Some people with a bulimia diagnosis may need to be cared for in a hospital or clinic, if they have complications or are very underweight.

Dietician support

Some people with bulimia may require the support of a dietician, who may be able to help them understand the importance of nutrition, and help them maintain a healthy weight and lifestyle, whilst letting go of the control they crave over food.

Children and young people with bulimia

If you are concerned that your child may have bulimia or another eating disorder, the NHS offers advice and information to help you.

Bulimia symptoms in a child are often the same as those experienced by adults, and equally hard to spot. If your child is given a diagnosis of bulimia, they are likely to be referred to the Child and Adolescent Mental Health Service (CAMHS).

There are lots of family and youth support charities that may also provide bulimia help, such as Family Lives.

Did you know... “Bulimia has physical effects on the body such as teeth damage and stomach problems, and can cause ill health.”

Living with Bulimia

Read on to find out how bulimia may affect a person’s daily life.

Bulimia is a mental health condition with physical effects and, as such, it impacts most areas of a person’s life. If you think you may have bulimia, or think you may know someone that does, this section highlights some of the challenges that a person with bulimia faces, during their illness and their recovery.
Introduction

Impact on daily living

People with bulimia all have their condition for different reasons and they will all experience it differently. Living with bulimia is hard, due to the psychological issues it presents as well as the physical effects it has on the body.

Many people with bulimia have other mental health problems such as depression or anxiety. Some may have low self-esteem or have had experiences in their life that they found difficult. Some people with bulimia may feel worthless, not good enough, or use purging to gain some control when they feel they have none. Some people believe themselves to be overweight or may be scared of getting fat. They may feel guilty after binge-eating. These feelings and emotions can be all-consuming, and make daily life difficult. However, many people may appear to be fine in public or around other people, and that makes bulimia even harder to spot in others.

The physical symptoms of bulimia may involve a person making themselves sick after meals. This is a tough thing for anyone to do, but the compulsion and need to purge is so overwhelming that a person with bulimia will do it frequently. This honest account of what it’s like to be bulimic, shows the real life impact of the condition.

Some people live with bulimia but do not seek help or a diagnosis for a long time. Bulimia treatment can also take some time and this will differ from person to person. Some people respond well and can recover within 6 months to a year, whereas other people report they struggle with their disorder for many years. Recovery can affect relationships, ability to work, social life, and family life.

Read this advice if you are providing bulimia support to a loved one.

Bulimia and diet

Bulimia causes a person to develop an unhealthy relationship with food, and this is generally due to psychological reasons. Bulimia may cause anxiety around food. Binge eating in bulimia causes feelings of shame and disgust, which leads to purging. During recovery or self-help, a person with bulimia will learn to change their thoughts about food.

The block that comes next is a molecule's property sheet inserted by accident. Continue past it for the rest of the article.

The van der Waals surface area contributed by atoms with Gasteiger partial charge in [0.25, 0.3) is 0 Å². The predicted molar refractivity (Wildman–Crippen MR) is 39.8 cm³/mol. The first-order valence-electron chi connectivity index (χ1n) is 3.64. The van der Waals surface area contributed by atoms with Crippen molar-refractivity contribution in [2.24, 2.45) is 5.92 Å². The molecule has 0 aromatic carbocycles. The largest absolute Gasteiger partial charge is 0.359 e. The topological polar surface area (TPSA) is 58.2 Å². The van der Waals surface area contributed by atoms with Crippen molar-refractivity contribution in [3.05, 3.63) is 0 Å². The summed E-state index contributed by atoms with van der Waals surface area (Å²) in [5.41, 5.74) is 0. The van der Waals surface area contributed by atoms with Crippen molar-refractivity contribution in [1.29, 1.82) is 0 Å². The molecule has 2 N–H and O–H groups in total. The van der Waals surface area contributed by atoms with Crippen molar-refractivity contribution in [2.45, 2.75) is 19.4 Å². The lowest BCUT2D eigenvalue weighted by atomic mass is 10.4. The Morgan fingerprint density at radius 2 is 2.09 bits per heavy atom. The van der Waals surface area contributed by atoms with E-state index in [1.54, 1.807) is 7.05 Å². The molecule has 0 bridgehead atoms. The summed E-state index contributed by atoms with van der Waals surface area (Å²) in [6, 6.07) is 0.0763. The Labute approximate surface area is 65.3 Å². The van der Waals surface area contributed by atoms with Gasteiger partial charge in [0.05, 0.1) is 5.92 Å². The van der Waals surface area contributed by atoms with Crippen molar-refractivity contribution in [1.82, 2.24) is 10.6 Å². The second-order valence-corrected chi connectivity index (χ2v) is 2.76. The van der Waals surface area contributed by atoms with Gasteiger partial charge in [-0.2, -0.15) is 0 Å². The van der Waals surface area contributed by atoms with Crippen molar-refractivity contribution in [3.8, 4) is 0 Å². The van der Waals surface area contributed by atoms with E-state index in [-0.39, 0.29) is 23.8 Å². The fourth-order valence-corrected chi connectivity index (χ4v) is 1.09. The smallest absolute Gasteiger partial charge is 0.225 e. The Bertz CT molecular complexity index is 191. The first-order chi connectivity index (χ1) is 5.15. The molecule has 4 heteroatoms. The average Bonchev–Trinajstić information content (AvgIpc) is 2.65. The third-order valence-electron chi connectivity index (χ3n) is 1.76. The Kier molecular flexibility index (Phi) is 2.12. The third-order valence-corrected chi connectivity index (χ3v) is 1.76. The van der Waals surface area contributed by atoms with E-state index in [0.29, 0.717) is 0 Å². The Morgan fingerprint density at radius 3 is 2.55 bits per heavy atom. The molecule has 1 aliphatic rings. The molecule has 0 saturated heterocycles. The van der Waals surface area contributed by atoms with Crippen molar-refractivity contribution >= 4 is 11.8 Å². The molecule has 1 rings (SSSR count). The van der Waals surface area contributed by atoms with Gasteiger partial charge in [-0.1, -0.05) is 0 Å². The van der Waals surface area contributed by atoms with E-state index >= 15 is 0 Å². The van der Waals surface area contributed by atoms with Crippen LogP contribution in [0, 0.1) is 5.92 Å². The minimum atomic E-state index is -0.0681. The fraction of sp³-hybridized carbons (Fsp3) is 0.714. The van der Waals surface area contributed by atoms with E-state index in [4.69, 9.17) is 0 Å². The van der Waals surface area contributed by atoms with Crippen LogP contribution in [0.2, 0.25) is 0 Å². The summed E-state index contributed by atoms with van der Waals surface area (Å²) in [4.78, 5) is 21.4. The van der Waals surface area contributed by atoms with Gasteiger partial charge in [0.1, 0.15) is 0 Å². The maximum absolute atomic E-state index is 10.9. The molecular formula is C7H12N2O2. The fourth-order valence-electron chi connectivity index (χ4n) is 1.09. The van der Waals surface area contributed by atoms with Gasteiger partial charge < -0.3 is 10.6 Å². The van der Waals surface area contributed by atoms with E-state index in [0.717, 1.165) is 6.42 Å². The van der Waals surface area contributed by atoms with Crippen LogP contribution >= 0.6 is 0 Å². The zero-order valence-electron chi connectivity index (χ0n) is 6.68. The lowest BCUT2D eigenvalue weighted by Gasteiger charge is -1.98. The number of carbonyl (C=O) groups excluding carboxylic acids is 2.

A diet for bulimia during recovery should help the person better understand the importance of nutrition and encourage them to eat a balanced diet with the right nutrients. A bulimia diet is likely to consist of meals and snacks that are balanced in terms of nutrients and the right amount of fats, fruits/vegetables, dairy, protein and carbohydrates. The Eatwell Guide is the approved, official guide to a balanced diet, and a bulimia diet is likely to be based upon achieving this.

You may be advised to take certain vitamin and mineral supplements for bulimia to replenish your body’s resources and make your body healthier again.

Bulimia and exercise

One of the symptoms of bulimia may be an obsession with exercise as a way to burn calories consumed during a binge. Exercise may also provide the person with a sense of control or achievement.

During treatment for bulimia and recovery, it can be difficult for a person to change their thoughts about exercise. It is advisable for them to seek professional support in how to exercise for fun and health rather than as part of their mental health condition. Many people with bulimia find contentment in physical activities such as yoga, that combine an element of mindfulness and relaxation.

Similarly, many people find that walking in nature can be therapeutic and beneficial.

Bulimia and employment

Many people with bulimia are able to work throughout their eating disorder and even during recovery, but everyone is different. Other people may find that to recover and concentrate on treatment, they need to change jobs, reduce their working hours, or quit work completely. It can be difficult for a person with a bulimia diagnosis to tell colleagues and employers about their condition, as they fear stigma.

If you are an employer concerned about an employee who may have an eating disorder such as bulimia, read this advice on how to approach the subject of bulimia with employees.

Bulimia and men

Bulimia is often thought of as a condition that only affects females, but men are as likely to develop bulimia as women. Men may experience stigma about their eating disorder, and be less likely to seek help than women. This documentary gives an insight into men’s experiences of bulimia or other eating disorders.